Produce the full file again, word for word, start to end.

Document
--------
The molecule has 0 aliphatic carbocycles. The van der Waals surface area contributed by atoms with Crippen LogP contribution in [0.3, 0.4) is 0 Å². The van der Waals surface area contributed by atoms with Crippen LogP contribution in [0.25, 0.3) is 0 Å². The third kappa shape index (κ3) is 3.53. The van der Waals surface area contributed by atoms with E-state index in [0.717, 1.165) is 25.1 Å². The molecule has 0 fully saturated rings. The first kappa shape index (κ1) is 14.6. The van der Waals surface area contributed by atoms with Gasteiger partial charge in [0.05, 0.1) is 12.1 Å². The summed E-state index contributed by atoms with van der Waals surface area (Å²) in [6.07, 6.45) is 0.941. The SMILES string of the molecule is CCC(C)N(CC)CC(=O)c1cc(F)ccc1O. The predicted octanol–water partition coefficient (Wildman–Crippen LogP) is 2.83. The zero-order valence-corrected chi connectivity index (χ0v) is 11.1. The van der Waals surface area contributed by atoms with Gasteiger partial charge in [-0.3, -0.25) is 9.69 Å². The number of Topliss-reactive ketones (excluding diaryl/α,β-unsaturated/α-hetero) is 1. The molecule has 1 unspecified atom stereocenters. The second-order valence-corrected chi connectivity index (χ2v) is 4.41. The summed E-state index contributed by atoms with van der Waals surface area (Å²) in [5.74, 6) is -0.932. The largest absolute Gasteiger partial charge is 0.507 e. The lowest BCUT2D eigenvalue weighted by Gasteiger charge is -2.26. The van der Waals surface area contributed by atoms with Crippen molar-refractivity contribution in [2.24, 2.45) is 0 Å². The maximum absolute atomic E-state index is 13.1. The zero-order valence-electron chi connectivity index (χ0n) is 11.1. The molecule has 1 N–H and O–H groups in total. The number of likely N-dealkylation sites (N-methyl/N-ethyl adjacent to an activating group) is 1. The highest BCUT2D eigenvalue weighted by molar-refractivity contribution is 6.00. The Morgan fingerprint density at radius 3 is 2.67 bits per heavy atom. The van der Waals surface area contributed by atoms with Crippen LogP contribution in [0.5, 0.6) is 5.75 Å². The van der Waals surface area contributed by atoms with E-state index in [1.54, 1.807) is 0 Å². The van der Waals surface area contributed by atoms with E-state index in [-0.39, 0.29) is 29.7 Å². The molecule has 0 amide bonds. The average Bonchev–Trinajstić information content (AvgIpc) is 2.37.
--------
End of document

The molecule has 0 aliphatic carbocycles. The van der Waals surface area contributed by atoms with Crippen LogP contribution in [0.3, 0.4) is 0 Å². The van der Waals surface area contributed by atoms with Crippen LogP contribution in [0.25, 0.3) is 0 Å². The third kappa shape index (κ3) is 3.53. The van der Waals surface area contributed by atoms with E-state index in [0.717, 1.165) is 25.1 Å². The molecule has 0 fully saturated rings. The first kappa shape index (κ1) is 14.6. The van der Waals surface area contributed by atoms with Gasteiger partial charge in [0.05, 0.1) is 12.1 Å². The summed E-state index contributed by atoms with van der Waals surface area (Å²) in [6.07, 6.45) is 0.941. The SMILES string of the molecule is CCC(C)N(CC)CC(=O)c1cc(F)ccc1O. The predicted octanol–water partition coefficient (Wildman–Crippen LogP) is 2.83. The zero-order valence-corrected chi connectivity index (χ0v) is 11.1. The van der Waals surface area contributed by atoms with Gasteiger partial charge in [-0.3, -0.25) is 9.69 Å². The number of Topliss-reactive ketones (excluding diaryl/α,β-unsaturated/α-hetero) is 1. The molecule has 1 unspecified atom stereocenters. The second-order valence-corrected chi connectivity index (χ2v) is 4.41. The summed E-state index contributed by atoms with van der Waals surface area (Å²) in [5.74, 6) is -0.932. The largest absolute Gasteiger partial charge is 0.507 e. The lowest BCUT2D eigenvalue weighted by Gasteiger charge is -2.26. The van der Waals surface area contributed by atoms with Crippen molar-refractivity contribution in [2.24, 2.45) is 0 Å². The maximum absolute atomic E-state index is 13.1. The zero-order valence-electron chi connectivity index (χ0n) is 11.1. The molecule has 1 N–H and O–H groups in total. The number of likely N-dealkylation sites (N-methyl/N-ethyl adjacent to an activating group) is 1. The highest BCUT2D eigenvalue weighted by molar-refractivity contribution is 6.00. The Morgan fingerprint density at radius 3 is 2.67 bits per heavy atom. The van der Waals surface area contributed by atoms with Crippen LogP contribution in [0.5, 0.6) is 5.75 Å². The van der Waals surface area contributed by atoms with E-state index in [1.54, 1.807) is 0 Å². The van der Waals surface area contributed by atoms with E-state index in [-0.39, 0.29) is 29.7 Å². The molecule has 0 amide bonds. The average Bonchev–Trinajstić information content (AvgIpc) is 2.37.